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Local photographer shares 'once-in-a-lifetime' photo of rare comet and Northern Lights in B.C.

"I was treated to what might be a once in a lifetime event; the Aurora Borealis (Northern Lights) showed up, “photobombing” my comet shot."
Comet-NEOWISE-and-Aurora_web
Photo courtesy of Liron Gertsman 

A local astrophotographer is sharing a remarkable image of a rare comet and Aurora Borealis at Harrison Lake.

The Neowise comet, discovered in March by NASA’s Neowise infrared space telescope, reached its closest point to the sun on July 3, which caused the “frozen ice ball” to heat up and burn gas and dust off its surface. 

NASA explains that, "This very close passage by the Sun is cooking the comet's outermost layers, causing gas and dust to erupt off the icy surface and creating a large tail of debris. And yet the comet has managed to survive this intense roasting."

Liron Gertsman, a 19-year-old astrophotographer and astronomy enthusiast, tells Vancouver Is Awesome in an email that he's never had the opportunity to shoot a comet before. The last comet visible from the northern hemisphere that was comparable to Neowise was Comet Hale–Bopp in 1997, which was before he was born.

"I’ve spent all recent nights with clear skies observing and photographing this impressive spectacle," writes Gertsman. "On the night of July 13, while photographing at Harrison Lake (a short distance from Vancouver), I was treated to what might be a once in a lifetime event; the Aurora Borealis (Northern Lights) showed up, “photobombing” my comet shot."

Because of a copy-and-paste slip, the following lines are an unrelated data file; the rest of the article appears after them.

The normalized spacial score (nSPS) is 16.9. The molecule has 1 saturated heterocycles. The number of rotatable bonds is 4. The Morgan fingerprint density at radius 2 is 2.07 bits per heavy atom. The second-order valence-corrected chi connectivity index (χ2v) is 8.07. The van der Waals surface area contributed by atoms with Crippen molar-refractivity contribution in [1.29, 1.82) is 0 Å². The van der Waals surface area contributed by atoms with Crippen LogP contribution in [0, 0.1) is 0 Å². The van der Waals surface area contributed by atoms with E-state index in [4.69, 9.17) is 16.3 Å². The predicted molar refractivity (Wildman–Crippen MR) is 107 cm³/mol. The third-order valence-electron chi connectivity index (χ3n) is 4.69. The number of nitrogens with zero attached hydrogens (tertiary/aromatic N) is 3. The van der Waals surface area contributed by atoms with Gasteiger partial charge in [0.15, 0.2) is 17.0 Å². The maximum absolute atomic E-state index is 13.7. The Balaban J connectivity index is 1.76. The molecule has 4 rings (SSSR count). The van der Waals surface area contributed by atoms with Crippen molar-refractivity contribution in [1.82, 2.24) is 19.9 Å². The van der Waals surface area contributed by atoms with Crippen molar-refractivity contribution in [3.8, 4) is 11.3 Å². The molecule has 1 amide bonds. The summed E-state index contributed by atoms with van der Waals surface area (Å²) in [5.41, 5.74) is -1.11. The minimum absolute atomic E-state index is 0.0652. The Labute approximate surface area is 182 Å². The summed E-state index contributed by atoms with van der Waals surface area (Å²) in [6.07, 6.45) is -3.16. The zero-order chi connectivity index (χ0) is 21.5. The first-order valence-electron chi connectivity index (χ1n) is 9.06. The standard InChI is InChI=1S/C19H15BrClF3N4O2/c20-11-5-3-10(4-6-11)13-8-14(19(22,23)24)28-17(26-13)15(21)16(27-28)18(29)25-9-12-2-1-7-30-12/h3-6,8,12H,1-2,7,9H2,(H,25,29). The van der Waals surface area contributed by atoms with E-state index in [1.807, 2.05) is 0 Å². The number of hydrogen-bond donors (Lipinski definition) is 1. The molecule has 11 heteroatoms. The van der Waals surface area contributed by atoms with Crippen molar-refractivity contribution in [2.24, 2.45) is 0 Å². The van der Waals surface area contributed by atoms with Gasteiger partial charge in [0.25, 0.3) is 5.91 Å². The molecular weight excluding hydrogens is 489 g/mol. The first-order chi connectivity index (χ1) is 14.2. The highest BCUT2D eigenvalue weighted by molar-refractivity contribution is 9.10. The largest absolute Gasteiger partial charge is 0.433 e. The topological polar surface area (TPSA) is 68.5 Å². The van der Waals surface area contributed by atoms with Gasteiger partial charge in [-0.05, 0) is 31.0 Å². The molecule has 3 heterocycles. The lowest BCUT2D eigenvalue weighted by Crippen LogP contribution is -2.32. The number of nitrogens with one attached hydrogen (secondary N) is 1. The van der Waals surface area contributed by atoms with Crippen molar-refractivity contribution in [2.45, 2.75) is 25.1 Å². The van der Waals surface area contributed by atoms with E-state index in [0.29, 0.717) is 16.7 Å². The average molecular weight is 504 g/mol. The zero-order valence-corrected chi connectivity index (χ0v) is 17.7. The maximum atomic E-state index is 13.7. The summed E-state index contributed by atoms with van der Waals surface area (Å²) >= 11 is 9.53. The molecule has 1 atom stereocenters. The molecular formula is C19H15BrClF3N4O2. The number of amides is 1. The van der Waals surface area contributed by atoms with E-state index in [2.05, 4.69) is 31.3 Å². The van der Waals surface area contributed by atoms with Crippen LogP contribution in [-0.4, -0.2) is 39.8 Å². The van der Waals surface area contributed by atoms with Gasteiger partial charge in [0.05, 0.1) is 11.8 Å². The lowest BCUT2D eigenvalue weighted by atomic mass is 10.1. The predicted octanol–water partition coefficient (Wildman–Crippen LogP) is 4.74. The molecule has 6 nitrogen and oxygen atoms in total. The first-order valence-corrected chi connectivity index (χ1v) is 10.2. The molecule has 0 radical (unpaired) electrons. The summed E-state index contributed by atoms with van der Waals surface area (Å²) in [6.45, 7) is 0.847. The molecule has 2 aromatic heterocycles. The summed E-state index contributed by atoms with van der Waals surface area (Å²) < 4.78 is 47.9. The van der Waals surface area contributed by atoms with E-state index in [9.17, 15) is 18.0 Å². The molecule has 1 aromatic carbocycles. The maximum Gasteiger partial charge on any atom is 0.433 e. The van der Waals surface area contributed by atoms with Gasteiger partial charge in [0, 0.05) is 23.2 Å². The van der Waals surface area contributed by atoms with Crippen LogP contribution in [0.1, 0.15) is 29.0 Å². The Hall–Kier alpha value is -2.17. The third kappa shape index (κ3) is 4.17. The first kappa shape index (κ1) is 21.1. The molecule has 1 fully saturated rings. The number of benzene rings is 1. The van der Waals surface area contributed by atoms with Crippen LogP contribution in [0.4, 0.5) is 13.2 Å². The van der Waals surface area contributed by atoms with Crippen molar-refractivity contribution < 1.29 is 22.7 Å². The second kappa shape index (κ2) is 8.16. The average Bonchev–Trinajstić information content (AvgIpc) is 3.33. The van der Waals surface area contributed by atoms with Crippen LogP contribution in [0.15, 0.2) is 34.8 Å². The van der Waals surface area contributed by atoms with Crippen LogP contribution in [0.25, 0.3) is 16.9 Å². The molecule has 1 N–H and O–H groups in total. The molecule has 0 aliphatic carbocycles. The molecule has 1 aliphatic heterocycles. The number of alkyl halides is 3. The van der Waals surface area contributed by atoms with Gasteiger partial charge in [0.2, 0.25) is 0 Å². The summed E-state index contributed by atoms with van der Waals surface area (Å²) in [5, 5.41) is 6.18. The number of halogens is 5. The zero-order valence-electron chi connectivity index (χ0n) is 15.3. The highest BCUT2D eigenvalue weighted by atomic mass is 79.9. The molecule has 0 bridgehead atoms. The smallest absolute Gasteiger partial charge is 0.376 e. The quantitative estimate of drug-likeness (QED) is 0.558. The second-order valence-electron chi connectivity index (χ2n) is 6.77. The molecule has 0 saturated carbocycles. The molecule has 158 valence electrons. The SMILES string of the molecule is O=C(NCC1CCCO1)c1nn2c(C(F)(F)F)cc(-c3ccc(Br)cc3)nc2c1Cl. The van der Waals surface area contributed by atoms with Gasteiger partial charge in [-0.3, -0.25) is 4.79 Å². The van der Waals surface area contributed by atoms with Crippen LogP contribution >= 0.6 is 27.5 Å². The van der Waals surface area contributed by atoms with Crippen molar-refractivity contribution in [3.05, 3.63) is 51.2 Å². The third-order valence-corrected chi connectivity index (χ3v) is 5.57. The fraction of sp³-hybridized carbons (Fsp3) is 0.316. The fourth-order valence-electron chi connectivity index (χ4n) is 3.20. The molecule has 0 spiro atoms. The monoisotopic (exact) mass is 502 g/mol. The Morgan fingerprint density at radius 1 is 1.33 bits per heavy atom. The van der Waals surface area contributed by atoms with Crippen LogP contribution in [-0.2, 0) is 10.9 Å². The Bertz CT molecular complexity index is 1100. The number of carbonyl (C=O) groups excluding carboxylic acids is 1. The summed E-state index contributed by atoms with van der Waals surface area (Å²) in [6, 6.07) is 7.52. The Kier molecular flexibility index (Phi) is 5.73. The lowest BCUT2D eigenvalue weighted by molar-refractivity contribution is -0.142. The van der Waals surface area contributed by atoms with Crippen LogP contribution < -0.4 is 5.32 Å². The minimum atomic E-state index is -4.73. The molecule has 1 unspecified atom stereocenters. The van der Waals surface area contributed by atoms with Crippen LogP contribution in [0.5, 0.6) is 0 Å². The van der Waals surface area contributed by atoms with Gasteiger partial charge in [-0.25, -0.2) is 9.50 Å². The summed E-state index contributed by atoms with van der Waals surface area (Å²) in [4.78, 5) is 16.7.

Gertmas notes that the Aurora was visible to the naked eye for approximately 30 mintues, which is a very rare event at this latitude of just 49 degrees north.

"The colours were hard to see, but the pillars were clearly visible dancing across the northern sky."

The previous night, Gerstman also photographed the comet from over English Bay, resulting in a very "Vancouver" landscape image featuring the comet.

Comet-NEOWISE-over-VancouverPhoto courtesy of Liron Gertsman 

For the best views, Gertsman recommends that stargazers make sure it’s dark enough outside and that they have a clear view of the northern horizon. There shouldn't be any bright lights in the immediate vicinity that may prevent your eyes from adjusting to the dark, too.

"If you have clear skies, it’s hard to miss the comet even from heavily light-polluted cities," remarks Gertsman. "As always, I hope my images will inspire people to get out and experience stunning natural phenomenon such as this."

The comet will be visible for a few weeks, and it can be seen with the naked eye. However, binoculars will make for better visuals. 

Have a look at some of the best photos from the Lower Mainland over the past few days. 

Follow Gertsman on Instagram or check out his photography on his website





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